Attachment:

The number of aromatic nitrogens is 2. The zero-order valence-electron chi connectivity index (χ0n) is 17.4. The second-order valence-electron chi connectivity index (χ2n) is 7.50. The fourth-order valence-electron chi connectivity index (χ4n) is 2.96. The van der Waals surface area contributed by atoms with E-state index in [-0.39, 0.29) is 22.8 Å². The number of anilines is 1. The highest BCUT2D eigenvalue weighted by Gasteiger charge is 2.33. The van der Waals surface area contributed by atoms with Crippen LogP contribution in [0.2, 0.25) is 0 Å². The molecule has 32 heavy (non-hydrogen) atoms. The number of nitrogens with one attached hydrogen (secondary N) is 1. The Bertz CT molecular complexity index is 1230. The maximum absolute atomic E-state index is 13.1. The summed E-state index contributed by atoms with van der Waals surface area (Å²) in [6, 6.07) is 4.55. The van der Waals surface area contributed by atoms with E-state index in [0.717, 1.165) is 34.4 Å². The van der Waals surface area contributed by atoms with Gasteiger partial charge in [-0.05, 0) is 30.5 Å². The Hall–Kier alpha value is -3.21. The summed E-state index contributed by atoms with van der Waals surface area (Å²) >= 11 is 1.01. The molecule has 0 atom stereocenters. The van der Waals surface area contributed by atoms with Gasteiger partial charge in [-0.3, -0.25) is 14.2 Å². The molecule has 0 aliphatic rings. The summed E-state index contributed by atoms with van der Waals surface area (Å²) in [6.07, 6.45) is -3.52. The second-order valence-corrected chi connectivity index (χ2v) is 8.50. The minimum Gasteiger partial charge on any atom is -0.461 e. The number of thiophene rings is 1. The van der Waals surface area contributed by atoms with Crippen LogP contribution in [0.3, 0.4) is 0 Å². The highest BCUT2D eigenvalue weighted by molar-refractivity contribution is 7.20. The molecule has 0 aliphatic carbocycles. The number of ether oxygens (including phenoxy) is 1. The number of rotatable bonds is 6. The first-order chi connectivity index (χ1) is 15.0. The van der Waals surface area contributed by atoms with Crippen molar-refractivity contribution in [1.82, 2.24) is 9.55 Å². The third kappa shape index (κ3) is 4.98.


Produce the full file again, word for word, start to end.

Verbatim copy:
The number of aromatic nitrogens is 2. The zero-order valence-electron chi connectivity index (χ0n) is 17.4. The second-order valence-electron chi connectivity index (χ2n) is 7.50. The fourth-order valence-electron chi connectivity index (χ4n) is 2.96. The van der Waals surface area contributed by atoms with E-state index in [-0.39, 0.29) is 22.8 Å². The number of anilines is 1. The highest BCUT2D eigenvalue weighted by Gasteiger charge is 2.33. The van der Waals surface area contributed by atoms with Crippen LogP contribution in [0.2, 0.25) is 0 Å². The molecule has 32 heavy (non-hydrogen) atoms. The number of nitrogens with one attached hydrogen (secondary N) is 1. The Bertz CT molecular complexity index is 1230. The maximum absolute atomic E-state index is 13.1. The summed E-state index contributed by atoms with van der Waals surface area (Å²) in [6, 6.07) is 4.55. The van der Waals surface area contributed by atoms with E-state index in [0.717, 1.165) is 34.4 Å². The van der Waals surface area contributed by atoms with Gasteiger partial charge in [-0.05, 0) is 30.5 Å². The Hall–Kier alpha value is -3.21. The summed E-state index contributed by atoms with van der Waals surface area (Å²) >= 11 is 1.01. The molecule has 0 atom stereocenters. The van der Waals surface area contributed by atoms with Gasteiger partial charge in [-0.3, -0.25) is 14.2 Å². The molecule has 0 aliphatic rings. The summed E-state index contributed by atoms with van der Waals surface area (Å²) in [6.07, 6.45) is -3.52. The second-order valence-corrected chi connectivity index (χ2v) is 8.50. The minimum Gasteiger partial charge on any atom is -0.461 e. The number of thiophene rings is 1. The van der Waals surface area contributed by atoms with Crippen LogP contribution in [0.3, 0.4) is 0 Å². The highest BCUT2D eigenvalue weighted by molar-refractivity contribution is 7.20. The molecule has 0 aliphatic carbocycles. The number of ether oxygens (including phenoxy) is 1. The number of rotatable bonds is 6. The first-order chi connectivity index (χ1) is 15.0. The van der Waals surface area contributed by atoms with Crippen molar-refractivity contribution in [1.82, 2.24) is 9.55 Å². The third kappa shape index (κ3) is 4.98.